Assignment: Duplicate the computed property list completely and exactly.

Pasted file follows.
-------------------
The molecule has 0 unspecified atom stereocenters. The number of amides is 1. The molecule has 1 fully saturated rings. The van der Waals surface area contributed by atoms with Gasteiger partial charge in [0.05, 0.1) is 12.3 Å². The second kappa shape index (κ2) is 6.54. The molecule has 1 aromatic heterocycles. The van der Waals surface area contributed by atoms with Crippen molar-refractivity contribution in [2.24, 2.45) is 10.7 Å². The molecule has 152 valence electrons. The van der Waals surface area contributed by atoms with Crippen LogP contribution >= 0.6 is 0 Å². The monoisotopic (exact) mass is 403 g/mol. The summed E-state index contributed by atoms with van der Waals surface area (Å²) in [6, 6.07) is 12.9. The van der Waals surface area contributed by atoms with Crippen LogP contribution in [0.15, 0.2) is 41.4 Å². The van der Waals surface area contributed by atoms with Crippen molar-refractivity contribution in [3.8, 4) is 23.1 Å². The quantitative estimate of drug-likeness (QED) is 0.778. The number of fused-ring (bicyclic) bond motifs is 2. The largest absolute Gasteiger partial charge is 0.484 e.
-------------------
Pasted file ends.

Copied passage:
The molecule has 0 unspecified atom stereocenters. The number of amides is 1. The molecule has 1 fully saturated rings. The van der Waals surface area contributed by atoms with Gasteiger partial charge in [0.05, 0.1) is 12.3 Å². The second kappa shape index (κ2) is 6.54. The molecule has 1 aromatic heterocycles. The van der Waals surface area contributed by atoms with Crippen molar-refractivity contribution in [2.24, 2.45) is 10.7 Å². The molecule has 152 valence electrons. The van der Waals surface area contributed by atoms with Crippen LogP contribution >= 0.6 is 0 Å². The monoisotopic (exact) mass is 403 g/mol. The summed E-state index contributed by atoms with van der Waals surface area (Å²) in [6, 6.07) is 12.9. The van der Waals surface area contributed by atoms with Crippen LogP contribution in [0.15, 0.2) is 41.4 Å². The van der Waals surface area contributed by atoms with Crippen molar-refractivity contribution in [3.8, 4) is 23.1 Å². The quantitative estimate of drug-likeness (QED) is 0.778. The number of fused-ring (bicyclic) bond motifs is 2. The largest absolute Gasteiger partial charge is 0.484 e.